April 2010
Volume 51, Issue 13
Free
ARVO Annual Meeting Abstract  |   April 2010
Clinical Outcomes in Patients With Cytomegalovirus Retinitis Treated With Ganciclovir Implant
Author Affiliations & Notes
  • K. Oktavec
    Division of Ocular Immunology, Wilmer Eye Institute, The Johns Hopkins University, Baltimore, Maryland
  • M. Yew
    Division of Ocular Immunology, Wilmer Eye Institute, The Johns Hopkins University, Baltimore, Maryland
  • K. Nolan
    Division of Ocular Immunology, Wilmer Eye Institute, The Johns Hopkins University, Baltimore, Maryland
  • J. P. Dunn
    Division of Ocular Immunology, Wilmer Eye Institute, The Johns Hopkins University, Baltimore, Maryland
  • D. Brown
    Division of Ocular Immunology, Wilmer Eye Institute, The Johns Hopkins University, Baltimore, Maryland
  • A. Livingston
    Division of Ocular Immunology, Wilmer Eye Institute, The Johns Hopkins University, Baltimore, Maryland
  • J. E. Thorne
    Division of Ocular Immunology, Wilmer Eye Institute, The Johns Hopkins University, Baltimore, Maryland
  • Footnotes
    Commercial Relationships  K. Oktavec, None; M. Yew, None; K. Nolan, None; J.P. Dunn, None; D. Brown, None; A. Livingston, None; J.E. Thorne, None.
  • Footnotes
    Support  None.
Investigative Ophthalmology & Visual Science April 2010, Vol.51, 4854. doi:
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      K. Oktavec, M. Yew, K. Nolan, J. P. Dunn, D. Brown, A. Livingston, J. E. Thorne; Clinical Outcomes in Patients With Cytomegalovirus Retinitis Treated With Ganciclovir Implant. Invest. Ophthalmol. Vis. Sci. 2010;51(13):4854.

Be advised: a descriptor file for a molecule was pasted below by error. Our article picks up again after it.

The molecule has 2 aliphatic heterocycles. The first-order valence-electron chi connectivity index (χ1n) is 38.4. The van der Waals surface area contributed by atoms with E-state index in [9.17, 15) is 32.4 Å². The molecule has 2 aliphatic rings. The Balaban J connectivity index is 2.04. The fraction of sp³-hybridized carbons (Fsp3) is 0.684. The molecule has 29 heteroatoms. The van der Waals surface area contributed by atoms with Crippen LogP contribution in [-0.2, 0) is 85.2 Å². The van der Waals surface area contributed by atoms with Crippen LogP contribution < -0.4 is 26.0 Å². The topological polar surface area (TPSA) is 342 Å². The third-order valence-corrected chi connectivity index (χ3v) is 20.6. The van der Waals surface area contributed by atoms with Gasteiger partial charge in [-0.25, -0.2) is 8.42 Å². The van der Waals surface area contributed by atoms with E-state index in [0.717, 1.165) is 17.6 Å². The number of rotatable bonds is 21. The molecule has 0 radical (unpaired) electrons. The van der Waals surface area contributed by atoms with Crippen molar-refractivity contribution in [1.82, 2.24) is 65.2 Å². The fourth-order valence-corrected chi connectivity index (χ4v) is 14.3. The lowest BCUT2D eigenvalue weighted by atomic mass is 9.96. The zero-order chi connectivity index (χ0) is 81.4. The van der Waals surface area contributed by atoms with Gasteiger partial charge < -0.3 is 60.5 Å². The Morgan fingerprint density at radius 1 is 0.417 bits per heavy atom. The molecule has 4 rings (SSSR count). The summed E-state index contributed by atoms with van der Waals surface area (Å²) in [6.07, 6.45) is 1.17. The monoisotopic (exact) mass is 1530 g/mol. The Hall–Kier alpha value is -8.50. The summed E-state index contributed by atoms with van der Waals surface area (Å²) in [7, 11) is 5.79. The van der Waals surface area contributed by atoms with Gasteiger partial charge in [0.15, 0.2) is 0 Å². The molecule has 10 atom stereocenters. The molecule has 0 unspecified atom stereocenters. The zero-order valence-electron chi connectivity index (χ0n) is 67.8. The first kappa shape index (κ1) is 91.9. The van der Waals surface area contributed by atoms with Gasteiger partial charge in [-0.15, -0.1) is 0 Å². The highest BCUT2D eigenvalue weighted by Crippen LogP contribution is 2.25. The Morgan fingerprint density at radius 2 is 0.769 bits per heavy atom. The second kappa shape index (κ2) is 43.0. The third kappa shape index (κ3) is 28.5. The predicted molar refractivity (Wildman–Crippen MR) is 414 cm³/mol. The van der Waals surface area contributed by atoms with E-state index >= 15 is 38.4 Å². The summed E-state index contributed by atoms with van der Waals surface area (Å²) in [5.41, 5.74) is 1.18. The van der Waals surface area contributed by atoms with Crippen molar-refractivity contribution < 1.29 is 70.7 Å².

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      © ARVO (1962-2015); The Authors (2016-present)

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Abstract

Purpose: : To describe the clinical outcomes of patients with cytomegalovirus retinitis (CMVR) and AIDS treated with ganciclovir implants and to investigate associations between treatment and post-operative ocular complications.

Methods: : Retrospective chart review of 115 patients (166 eyes) with CMVR treated with ganciclovir implant in the Division of Ocular Immunology, Wilmer Eye Institute from April 1996 through November 2009. Ophthalmological data were collected at baseline and during the follow up period included visual acuity, ocular complications, treatment, and presence of immune recovery. Kaplan-Meier analyses and Cox regression models were used to investigate relationships between potential risk factors and ocular outcomes.

Results: : The median age at CMVR diagnosis was 38 years. 64% of patients were men; 68% were African-American. The median duration of AIDS prior to CMVR diagnosis was 3.8 years. At implantation, 55% of patients were receiving highly active antiretroviral therapy (HAART), 13% were formerly on HAART, and 32% were HAART-naive. Over a median follow up of 1.2 years, 70 patients died (rate = 0.23/person-year [PY]). 166 eyes received 257 ganciclovir implants and were diagnosed with 124 ocular complications (rate = 0.32/eye-year [EY]), the 3 most common being cataract (0.07/EY), vitreous hemorrhage (0.06/EY), and retinal detachment (0.06/EY). Despite these complications, the development of severe vision loss (> 6 lines lost) was low (.005/EY). Presence of immune recovery was associated with improved survival and decreased ocular complication rates. Patients who underwent immune recovery during follow up were 13%, 34%, and 71% less likely to develop cataract, vitreous hemorrhage, or retinal detachment after implant surgery, respectively although only the risk reduction for retinal detachment achieved statistical significance (hazard ratio = 0.29, 95% CI: 0.08, 0.98).

Conclusions: : Our data suggest that ocular complications, including cataract development, vitreous hemorrhage and retinal detachment are relatively common after ganciclovir implantation but severe vision loss after surgery is low. Presence of immune recovery may lessen the risk of post-operative ocular complications.

Keywords: cytomegalovirus • AIDS/HIV 
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